India’s External Affairs Minister SM Krishna will undertake a three-day visit to Nepal starting January 15. But the pending extradition treaty between the neighbours is unlikely to get signed during the trip.
Nepal’s Deputy Prime Minister Sujata Koirala has stated that the treaty, which has been in the pipeline since 2005, will not get signed during Krishna’s visit to the Himalayan nation.
“It seems unlikely. First we will have to get it approved by all parties in the ruling coalition, table it in parliament and get it passed before the treaty can be signed,” said Koirala, who is also Nepal’s foreign minister.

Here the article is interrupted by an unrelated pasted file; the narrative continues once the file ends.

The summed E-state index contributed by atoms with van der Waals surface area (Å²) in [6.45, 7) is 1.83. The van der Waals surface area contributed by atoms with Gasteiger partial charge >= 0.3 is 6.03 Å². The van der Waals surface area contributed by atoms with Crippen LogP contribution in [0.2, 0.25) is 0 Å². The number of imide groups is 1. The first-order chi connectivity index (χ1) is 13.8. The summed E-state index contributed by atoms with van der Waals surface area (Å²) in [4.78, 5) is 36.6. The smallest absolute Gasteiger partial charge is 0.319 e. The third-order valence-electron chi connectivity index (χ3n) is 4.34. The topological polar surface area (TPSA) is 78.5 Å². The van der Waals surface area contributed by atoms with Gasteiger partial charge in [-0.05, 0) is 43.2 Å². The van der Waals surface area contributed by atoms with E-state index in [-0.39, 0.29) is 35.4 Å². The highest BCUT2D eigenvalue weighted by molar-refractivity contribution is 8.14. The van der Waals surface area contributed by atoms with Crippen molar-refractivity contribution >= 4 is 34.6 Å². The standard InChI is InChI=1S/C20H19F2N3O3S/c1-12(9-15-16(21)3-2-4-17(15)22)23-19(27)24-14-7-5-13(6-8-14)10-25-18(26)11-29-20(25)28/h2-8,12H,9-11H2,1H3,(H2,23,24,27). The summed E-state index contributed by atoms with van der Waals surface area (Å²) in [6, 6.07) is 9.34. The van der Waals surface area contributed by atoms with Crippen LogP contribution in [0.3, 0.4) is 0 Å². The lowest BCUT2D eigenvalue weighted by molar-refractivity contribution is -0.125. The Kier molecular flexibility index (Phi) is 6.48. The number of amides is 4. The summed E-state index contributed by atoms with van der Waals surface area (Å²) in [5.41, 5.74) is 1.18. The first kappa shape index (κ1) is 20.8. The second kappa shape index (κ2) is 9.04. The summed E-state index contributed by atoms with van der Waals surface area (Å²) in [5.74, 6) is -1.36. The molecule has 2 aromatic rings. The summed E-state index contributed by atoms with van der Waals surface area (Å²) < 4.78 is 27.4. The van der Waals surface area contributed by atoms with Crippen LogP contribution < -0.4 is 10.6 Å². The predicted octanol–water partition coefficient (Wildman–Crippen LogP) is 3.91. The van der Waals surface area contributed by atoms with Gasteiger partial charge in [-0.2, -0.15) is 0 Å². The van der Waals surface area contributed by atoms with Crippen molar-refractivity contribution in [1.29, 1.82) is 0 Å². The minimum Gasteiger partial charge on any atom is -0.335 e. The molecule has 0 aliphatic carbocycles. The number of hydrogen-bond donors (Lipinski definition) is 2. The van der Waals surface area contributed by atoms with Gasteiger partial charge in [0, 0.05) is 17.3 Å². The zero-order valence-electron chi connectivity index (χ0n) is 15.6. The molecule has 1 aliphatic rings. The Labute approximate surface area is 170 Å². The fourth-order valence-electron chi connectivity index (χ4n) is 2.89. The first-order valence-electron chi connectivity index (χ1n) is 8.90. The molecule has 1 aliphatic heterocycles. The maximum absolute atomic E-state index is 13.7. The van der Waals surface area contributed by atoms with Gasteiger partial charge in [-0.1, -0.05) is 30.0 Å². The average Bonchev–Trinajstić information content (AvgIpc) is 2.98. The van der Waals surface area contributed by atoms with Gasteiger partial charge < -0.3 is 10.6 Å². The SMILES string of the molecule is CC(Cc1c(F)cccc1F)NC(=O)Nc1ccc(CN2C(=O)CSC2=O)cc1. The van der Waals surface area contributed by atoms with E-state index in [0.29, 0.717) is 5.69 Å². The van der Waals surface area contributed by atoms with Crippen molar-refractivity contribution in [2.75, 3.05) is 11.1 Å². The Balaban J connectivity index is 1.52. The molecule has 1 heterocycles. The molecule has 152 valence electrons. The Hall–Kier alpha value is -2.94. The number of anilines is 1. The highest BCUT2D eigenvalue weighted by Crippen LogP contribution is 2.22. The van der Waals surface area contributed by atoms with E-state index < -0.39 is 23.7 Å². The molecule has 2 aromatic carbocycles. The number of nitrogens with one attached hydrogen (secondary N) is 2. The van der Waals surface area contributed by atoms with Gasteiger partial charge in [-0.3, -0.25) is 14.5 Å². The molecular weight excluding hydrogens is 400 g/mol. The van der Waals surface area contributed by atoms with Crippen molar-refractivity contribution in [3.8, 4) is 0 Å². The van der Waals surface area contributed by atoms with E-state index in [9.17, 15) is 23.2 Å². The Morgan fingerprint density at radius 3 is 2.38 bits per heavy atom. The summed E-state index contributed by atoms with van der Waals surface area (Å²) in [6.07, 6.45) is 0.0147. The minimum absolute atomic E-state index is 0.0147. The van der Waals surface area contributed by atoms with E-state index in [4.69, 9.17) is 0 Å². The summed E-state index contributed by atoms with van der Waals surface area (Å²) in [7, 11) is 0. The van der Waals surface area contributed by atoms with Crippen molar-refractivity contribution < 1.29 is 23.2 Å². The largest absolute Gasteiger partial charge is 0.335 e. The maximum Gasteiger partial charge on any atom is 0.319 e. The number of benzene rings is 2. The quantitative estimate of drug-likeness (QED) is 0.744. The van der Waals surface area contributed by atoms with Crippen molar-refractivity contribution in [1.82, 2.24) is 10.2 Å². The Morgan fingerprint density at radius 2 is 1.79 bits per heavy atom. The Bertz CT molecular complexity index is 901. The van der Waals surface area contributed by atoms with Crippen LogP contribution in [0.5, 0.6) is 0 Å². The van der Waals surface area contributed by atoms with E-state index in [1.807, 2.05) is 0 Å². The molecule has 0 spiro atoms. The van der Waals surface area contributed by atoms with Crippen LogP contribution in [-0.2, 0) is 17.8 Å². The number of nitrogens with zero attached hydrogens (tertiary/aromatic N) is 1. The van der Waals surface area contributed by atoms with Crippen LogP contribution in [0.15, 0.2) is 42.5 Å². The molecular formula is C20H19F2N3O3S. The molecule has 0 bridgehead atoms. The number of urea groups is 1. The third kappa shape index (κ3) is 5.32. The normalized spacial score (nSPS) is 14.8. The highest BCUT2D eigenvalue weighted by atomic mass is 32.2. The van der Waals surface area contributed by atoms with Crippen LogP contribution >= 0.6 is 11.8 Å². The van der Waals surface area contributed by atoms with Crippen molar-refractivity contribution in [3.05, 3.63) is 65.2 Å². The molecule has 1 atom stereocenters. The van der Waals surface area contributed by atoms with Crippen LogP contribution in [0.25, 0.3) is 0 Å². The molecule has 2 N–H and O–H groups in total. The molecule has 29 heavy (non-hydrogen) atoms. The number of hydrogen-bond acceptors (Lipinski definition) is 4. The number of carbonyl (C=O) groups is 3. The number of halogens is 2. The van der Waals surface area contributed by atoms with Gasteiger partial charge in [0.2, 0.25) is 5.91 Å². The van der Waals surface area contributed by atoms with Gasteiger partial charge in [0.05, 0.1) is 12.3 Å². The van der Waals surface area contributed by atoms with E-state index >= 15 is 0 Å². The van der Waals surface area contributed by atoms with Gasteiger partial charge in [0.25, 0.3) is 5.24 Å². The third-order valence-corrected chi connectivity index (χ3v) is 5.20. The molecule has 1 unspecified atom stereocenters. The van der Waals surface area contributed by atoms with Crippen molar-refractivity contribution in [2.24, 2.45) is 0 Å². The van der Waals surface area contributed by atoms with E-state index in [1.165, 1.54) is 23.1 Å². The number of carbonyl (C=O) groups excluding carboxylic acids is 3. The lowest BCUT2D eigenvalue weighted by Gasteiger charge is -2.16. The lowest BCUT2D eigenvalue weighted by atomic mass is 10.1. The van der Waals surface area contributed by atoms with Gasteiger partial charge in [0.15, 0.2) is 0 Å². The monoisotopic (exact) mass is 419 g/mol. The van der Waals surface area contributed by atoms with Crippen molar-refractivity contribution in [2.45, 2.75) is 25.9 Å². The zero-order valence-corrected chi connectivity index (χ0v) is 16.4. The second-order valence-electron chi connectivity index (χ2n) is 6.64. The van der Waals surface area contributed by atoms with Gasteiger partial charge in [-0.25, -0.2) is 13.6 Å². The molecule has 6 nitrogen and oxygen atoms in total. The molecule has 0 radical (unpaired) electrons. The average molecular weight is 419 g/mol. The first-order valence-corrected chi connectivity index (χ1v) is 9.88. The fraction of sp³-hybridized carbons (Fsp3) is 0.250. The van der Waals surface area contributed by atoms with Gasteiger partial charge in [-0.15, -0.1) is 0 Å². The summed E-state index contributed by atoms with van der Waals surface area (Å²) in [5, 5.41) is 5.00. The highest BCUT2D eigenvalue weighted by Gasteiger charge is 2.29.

Krishna’s predecessor Pranab Mukherjee during his Nepal visit in November 2008 had stated that work on the extradition treaty is being expedited and the two countries would sign it soon.
Six months later, the Maoist-led government in Nepal stepped down and the process didn’t pick up steam. It was again discussed during Koirala’s India visit in August last year when Indian impressed upon the need to sign the treaty to curb cross-border crime.
The matter was brought up during the home secretary level talks between both countries held here in November last year. But it was again relegated to the background as Nepal sought more time.
India is keen on getting the treaty signed soon in order to lay hand on criminals and terrorists who are using Nepal as a transit point to spread terror and transport fake currency.